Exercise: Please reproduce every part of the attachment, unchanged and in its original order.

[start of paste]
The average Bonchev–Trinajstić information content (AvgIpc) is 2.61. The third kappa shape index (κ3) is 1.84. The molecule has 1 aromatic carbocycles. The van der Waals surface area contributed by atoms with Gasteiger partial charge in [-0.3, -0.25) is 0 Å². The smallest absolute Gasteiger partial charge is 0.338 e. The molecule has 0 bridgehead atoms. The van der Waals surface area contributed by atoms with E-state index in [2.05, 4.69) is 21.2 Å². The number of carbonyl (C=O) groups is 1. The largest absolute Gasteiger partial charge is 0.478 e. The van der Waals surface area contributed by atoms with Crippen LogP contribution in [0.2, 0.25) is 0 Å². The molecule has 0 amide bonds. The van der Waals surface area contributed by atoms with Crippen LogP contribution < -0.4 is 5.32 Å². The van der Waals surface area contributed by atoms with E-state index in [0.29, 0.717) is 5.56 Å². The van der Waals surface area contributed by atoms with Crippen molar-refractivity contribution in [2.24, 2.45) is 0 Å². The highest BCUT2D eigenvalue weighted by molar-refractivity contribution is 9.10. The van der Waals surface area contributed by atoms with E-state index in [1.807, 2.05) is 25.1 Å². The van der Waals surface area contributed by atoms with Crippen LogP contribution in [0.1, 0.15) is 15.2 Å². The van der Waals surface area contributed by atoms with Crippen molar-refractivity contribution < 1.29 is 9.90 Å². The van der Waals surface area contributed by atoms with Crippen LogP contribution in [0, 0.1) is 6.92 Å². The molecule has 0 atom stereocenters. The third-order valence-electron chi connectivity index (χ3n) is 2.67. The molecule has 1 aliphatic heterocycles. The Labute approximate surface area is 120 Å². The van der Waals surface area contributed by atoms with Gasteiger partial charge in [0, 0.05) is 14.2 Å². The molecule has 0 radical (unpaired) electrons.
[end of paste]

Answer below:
The average Bonchev–Trinajstić information content (AvgIpc) is 2.61. The third kappa shape index (κ3) is 1.84. The molecule has 1 aromatic carbocycles. The van der Waals surface area contributed by atoms with Gasteiger partial charge in [-0.3, -0.25) is 0 Å². The smallest absolute Gasteiger partial charge is 0.338 e. The molecule has 0 bridgehead atoms. The van der Waals surface area contributed by atoms with E-state index in [2.05, 4.69) is 21.2 Å². The number of carbonyl (C=O) groups is 1. The largest absolute Gasteiger partial charge is 0.478 e. The van der Waals surface area contributed by atoms with Crippen LogP contribution in [0.2, 0.25) is 0 Å². The molecule has 0 amide bonds. The van der Waals surface area contributed by atoms with Crippen LogP contribution < -0.4 is 5.32 Å². The van der Waals surface area contributed by atoms with E-state index in [0.29, 0.717) is 5.56 Å². The van der Waals surface area contributed by atoms with Crippen molar-refractivity contribution in [2.24, 2.45) is 0 Å². The highest BCUT2D eigenvalue weighted by molar-refractivity contribution is 9.10. The van der Waals surface area contributed by atoms with E-state index in [1.807, 2.05) is 25.1 Å². The van der Waals surface area contributed by atoms with Crippen LogP contribution in [0.1, 0.15) is 15.2 Å². The van der Waals surface area contributed by atoms with Crippen molar-refractivity contribution < 1.29 is 9.90 Å². The van der Waals surface area contributed by atoms with Crippen LogP contribution in [0, 0.1) is 6.92 Å². The molecule has 0 atom stereocenters. The third-order valence-electron chi connectivity index (χ3n) is 2.67. The molecule has 1 aliphatic heterocycles. The Labute approximate surface area is 120 Å². The van der Waals surface area contributed by atoms with Gasteiger partial charge in [0, 0.05) is 14.2 Å². The molecule has 0 radical (unpaired) electrons.